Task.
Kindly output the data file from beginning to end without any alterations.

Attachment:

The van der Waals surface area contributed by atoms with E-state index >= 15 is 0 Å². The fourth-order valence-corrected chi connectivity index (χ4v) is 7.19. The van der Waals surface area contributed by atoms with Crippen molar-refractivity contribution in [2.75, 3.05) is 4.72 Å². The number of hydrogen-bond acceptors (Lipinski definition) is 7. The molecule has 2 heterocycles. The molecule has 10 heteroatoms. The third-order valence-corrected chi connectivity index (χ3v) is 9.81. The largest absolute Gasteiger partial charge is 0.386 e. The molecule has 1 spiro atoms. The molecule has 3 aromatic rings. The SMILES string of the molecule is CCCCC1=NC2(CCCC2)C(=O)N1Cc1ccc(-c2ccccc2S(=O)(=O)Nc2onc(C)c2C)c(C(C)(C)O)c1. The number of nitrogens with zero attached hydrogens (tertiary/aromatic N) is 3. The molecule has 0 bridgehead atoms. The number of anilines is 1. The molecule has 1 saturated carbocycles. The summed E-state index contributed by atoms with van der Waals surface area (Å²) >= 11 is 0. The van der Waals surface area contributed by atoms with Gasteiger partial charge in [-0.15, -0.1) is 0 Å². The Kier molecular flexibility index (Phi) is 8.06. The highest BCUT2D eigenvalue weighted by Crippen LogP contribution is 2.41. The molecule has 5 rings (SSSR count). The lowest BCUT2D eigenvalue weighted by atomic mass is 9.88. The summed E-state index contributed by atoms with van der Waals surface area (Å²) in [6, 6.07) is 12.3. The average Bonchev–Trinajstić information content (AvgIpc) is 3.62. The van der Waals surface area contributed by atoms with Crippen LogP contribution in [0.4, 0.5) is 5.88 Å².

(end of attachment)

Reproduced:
The van der Waals surface area contributed by atoms with E-state index >= 15 is 0 Å². The fourth-order valence-corrected chi connectivity index (χ4v) is 7.19. The van der Waals surface area contributed by atoms with Crippen molar-refractivity contribution in [2.75, 3.05) is 4.72 Å². The number of hydrogen-bond acceptors (Lipinski definition) is 7. The molecule has 2 heterocycles. The molecule has 10 heteroatoms. The third-order valence-corrected chi connectivity index (χ3v) is 9.81. The largest absolute Gasteiger partial charge is 0.386 e. The molecule has 1 spiro atoms. The molecule has 3 aromatic rings. The SMILES string of the molecule is CCCCC1=NC2(CCCC2)C(=O)N1Cc1ccc(-c2ccccc2S(=O)(=O)Nc2onc(C)c2C)c(C(C)(C)O)c1. The number of nitrogens with zero attached hydrogens (tertiary/aromatic N) is 3. The molecule has 0 bridgehead atoms. The number of anilines is 1. The molecule has 1 saturated carbocycles. The summed E-state index contributed by atoms with van der Waals surface area (Å²) >= 11 is 0. The van der Waals surface area contributed by atoms with Gasteiger partial charge in [-0.15, -0.1) is 0 Å². The Kier molecular flexibility index (Phi) is 8.06. The highest BCUT2D eigenvalue weighted by Crippen LogP contribution is 2.41. The molecule has 5 rings (SSSR count). The lowest BCUT2D eigenvalue weighted by atomic mass is 9.88. The summed E-state index contributed by atoms with van der Waals surface area (Å²) in [6, 6.07) is 12.3. The average Bonchev–Trinajstić information content (AvgIpc) is 3.62. The van der Waals surface area contributed by atoms with Crippen LogP contribution in [0.4, 0.5) is 5.88 Å².